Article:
When I found Iris Perez sitting stiff and upright on the toilet in her tiny apartment's closet-sized bathroom it had to be 89 degrees inside. Her eyes were open -- petrified, faded from river-stone-gray to tarnished-stainless-steel, and her body was darkening, as if the color in her iris had leaked into her bloodstream, pigmenting her withered skin. Iris's mouth gaped;
Death seemed to have wrenched open her jaw with both hands, shoving his bony arm down her throat to drag the soul from her chest. The top and bottom halves of her jaw twisted in contrasting directions, like her nose and chin had tried to escape simultaneously, ultimately choosing opposing routes.
A good three minutes passed before I pulled my eyes from her expression of unrelenting horror, and I did so to peer over my shoulder and ensure Death had not lingered to take another.
Luz, the social worker for our elderly housing building, called to me from the apartment's entrance. I headed back down the hall, trying to muster as somber an expression as I could. Luz teetered within the threshold, exactly where I'd left her. Our eyes met; I clenched my teeth and shook my head.
"She's dead," I told her. The words came out a near whisper; somewhere in my subconscious I didn't want Iris to hear me, in case she hadn't realized.
"What? Are you sure?" Luz fell against the doorjamb, then quickly straightened. "How do you know?"
I had heard these questions the month before when I found Carlos Martinez sprawled on his living room floor, his signature red baseball cap pulled just over his eyes, as if he'd been prepared for death. Luz had even offered an equal level of disbelief when I'd told her about the tenant who'd thrown himself from his eighth-floor balcony.
"But ... did he die?" she had asked.
"It was the eighth floor," I had repeated.
This time I skipped straight to the answer that always satisfied her incredulity. "Take a look."
I waived a hand, inviting her into Iris's apartment.
Luz examined the doorway and shook her head.
"I've never seen anything so dead," I assured her. I headed back inside to turn the air conditioner on. Then, I called 911.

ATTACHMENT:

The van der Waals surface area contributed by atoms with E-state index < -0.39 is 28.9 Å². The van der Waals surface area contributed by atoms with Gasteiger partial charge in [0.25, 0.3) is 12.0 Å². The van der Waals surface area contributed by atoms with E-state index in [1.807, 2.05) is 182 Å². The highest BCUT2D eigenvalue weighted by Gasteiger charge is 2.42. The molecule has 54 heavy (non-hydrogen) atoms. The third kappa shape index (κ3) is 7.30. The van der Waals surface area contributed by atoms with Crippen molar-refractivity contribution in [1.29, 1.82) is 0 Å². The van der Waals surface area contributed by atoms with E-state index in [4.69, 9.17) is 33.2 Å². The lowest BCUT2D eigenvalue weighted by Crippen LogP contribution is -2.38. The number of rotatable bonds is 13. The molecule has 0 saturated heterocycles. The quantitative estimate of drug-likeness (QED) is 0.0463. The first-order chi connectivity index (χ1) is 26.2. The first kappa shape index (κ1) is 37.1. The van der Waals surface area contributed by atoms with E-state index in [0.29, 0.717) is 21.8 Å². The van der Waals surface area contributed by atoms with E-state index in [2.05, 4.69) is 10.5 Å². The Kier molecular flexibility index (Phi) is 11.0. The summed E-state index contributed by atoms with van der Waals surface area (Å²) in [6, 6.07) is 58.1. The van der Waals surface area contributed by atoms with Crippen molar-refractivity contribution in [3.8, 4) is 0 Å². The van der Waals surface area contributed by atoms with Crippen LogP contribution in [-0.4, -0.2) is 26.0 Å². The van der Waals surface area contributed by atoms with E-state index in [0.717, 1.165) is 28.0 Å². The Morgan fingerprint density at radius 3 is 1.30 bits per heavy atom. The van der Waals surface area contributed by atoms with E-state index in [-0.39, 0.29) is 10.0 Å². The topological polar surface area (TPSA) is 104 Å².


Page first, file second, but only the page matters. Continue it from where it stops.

When we'd find our tenants' corpses locked up in their apartments, it was always stiflingly humid inside, as if their souls, having escaped through their open mouths, crashed into the popcorn ceiling like helium balloons, and burst into a billion heat particles, leaving behind a cold, stiff shell, and a sour funk. The smell wasn't decay; they usually weren't dead that long. That is, the odor wasn't directly from the decaying of a dead body, more from the gradual decaying of a live one. It was the smell of neglect, and the heat only amplified the stench. Opening the doors to those apartments was like peeling back the rubber cover off sealed Tupperware after you'd forgotten your lunch in the trunk of your car.
Sometimes the smell escaped through the space underneath the door and traveled down
the narrow hall toward the elevator. Sometimes it boarded the elevator and spread throughout all 10 floors of Council Towers elderly housing complex. Each time, the smell beckoned for attention. Most times, it was too late.
Luz had long abandoned the scene when police officers began arriving, about 20 minutes after I made the call. The first, a stocky uniformed patrolman entered, talking on his cell. He followed my nod down the hall towards the bathroom, without pausing his conversation.
"Yeah, come on over," he spoke into the phone's receiver, before peeking in, scrunching his face, then heading back down the hall. "I'll be here." A smile briefly washed the disgust from his lips, then he snapped shut the phone, and began trading a series of numbers with the dispatcher chirping from his radio. When the volley ended, he turned his attention on me.